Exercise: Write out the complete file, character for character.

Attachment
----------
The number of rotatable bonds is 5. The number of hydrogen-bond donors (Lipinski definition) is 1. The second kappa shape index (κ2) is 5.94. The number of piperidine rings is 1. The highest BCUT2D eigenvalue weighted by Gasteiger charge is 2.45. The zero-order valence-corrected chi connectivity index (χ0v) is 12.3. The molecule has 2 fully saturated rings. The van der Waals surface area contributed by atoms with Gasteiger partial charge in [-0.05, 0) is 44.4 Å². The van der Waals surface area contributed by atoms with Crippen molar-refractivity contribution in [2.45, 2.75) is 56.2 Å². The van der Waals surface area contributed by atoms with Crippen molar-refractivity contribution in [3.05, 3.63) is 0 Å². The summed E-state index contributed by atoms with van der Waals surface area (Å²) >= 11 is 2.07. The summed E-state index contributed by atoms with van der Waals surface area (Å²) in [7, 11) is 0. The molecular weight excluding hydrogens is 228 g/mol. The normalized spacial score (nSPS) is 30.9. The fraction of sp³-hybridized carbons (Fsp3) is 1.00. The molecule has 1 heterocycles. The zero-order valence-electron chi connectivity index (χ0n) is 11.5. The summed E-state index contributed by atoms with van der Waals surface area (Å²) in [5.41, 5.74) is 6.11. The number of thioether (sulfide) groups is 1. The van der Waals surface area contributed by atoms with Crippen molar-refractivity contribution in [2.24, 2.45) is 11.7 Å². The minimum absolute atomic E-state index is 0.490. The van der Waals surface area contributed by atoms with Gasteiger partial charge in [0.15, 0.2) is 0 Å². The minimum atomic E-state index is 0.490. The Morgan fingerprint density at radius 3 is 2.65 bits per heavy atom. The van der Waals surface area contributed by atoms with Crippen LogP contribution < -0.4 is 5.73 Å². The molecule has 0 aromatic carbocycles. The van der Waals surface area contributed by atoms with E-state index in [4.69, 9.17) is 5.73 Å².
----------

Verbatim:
The number of rotatable bonds is 5. The number of hydrogen-bond donors (Lipinski definition) is 1. The second kappa shape index (κ2) is 5.94. The number of piperidine rings is 1. The highest BCUT2D eigenvalue weighted by Gasteiger charge is 2.45. The zero-order valence-corrected chi connectivity index (χ0v) is 12.3. The molecule has 2 fully saturated rings. The van der Waals surface area contributed by atoms with Gasteiger partial charge in [-0.05, 0) is 44.4 Å². The van der Waals surface area contributed by atoms with Crippen molar-refractivity contribution in [2.45, 2.75) is 56.2 Å². The van der Waals surface area contributed by atoms with Crippen molar-refractivity contribution in [3.05, 3.63) is 0 Å². The summed E-state index contributed by atoms with van der Waals surface area (Å²) >= 11 is 2.07. The summed E-state index contributed by atoms with van der Waals surface area (Å²) in [7, 11) is 0. The molecular weight excluding hydrogens is 228 g/mol. The normalized spacial score (nSPS) is 30.9. The fraction of sp³-hybridized carbons (Fsp3) is 1.00. The molecule has 1 heterocycles. The zero-order valence-electron chi connectivity index (χ0n) is 11.5. The summed E-state index contributed by atoms with van der Waals surface area (Å²) in [5.41, 5.74) is 6.11. The number of thioether (sulfide) groups is 1. The van der Waals surface area contributed by atoms with Crippen molar-refractivity contribution in [2.24, 2.45) is 11.7 Å². The minimum absolute atomic E-state index is 0.490. The van der Waals surface area contributed by atoms with Gasteiger partial charge in [0.15, 0.2) is 0 Å². The minimum atomic E-state index is 0.490. The Morgan fingerprint density at radius 3 is 2.65 bits per heavy atom. The van der Waals surface area contributed by atoms with Crippen LogP contribution < -0.4 is 5.73 Å². The molecule has 0 aromatic carbocycles. The van der Waals surface area contributed by atoms with E-state index in [4.69, 9.17) is 5.73 Å².